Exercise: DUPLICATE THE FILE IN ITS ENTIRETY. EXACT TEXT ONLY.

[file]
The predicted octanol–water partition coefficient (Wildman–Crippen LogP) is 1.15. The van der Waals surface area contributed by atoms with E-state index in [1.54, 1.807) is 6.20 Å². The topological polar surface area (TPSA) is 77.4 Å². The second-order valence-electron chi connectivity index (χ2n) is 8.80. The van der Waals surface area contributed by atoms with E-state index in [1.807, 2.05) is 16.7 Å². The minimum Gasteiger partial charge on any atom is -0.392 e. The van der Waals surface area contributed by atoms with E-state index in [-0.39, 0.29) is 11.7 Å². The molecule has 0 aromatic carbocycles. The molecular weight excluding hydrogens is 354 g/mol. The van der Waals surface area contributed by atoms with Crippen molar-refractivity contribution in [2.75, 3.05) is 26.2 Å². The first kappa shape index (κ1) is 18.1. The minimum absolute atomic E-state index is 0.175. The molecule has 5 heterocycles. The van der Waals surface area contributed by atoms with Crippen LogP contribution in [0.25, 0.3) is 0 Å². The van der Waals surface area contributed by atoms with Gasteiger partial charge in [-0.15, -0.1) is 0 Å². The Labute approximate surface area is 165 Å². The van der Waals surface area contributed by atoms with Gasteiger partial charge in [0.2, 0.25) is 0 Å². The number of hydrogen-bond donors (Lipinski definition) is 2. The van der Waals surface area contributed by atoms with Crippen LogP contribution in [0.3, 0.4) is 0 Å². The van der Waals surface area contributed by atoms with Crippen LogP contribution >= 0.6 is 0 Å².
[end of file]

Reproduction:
The predicted octanol–water partition coefficient (Wildman–Crippen LogP) is 1.15. The van der Waals surface area contributed by atoms with E-state index in [1.54, 1.807) is 6.20 Å². The topological polar surface area (TPSA) is 77.4 Å². The second-order valence-electron chi connectivity index (χ2n) is 8.80. The van der Waals surface area contributed by atoms with E-state index in [1.807, 2.05) is 16.7 Å². The minimum Gasteiger partial charge on any atom is -0.392 e. The van der Waals surface area contributed by atoms with E-state index in [-0.39, 0.29) is 11.7 Å². The molecule has 0 aromatic carbocycles. The molecular weight excluding hydrogens is 354 g/mol. The van der Waals surface area contributed by atoms with Crippen molar-refractivity contribution in [2.75, 3.05) is 26.2 Å². The first kappa shape index (κ1) is 18.1. The minimum absolute atomic E-state index is 0.175. The molecule has 5 heterocycles. The van der Waals surface area contributed by atoms with Crippen LogP contribution in [0.25, 0.3) is 0 Å². The van der Waals surface area contributed by atoms with Gasteiger partial charge in [-0.15, -0.1) is 0 Å². The Labute approximate surface area is 165 Å². The van der Waals surface area contributed by atoms with Gasteiger partial charge in [0.2, 0.25) is 0 Å². The number of hydrogen-bond donors (Lipinski definition) is 2. The van der Waals surface area contributed by atoms with Crippen LogP contribution in [0.3, 0.4) is 0 Å². The van der Waals surface area contributed by atoms with Crippen LogP contribution >= 0.6 is 0 Å².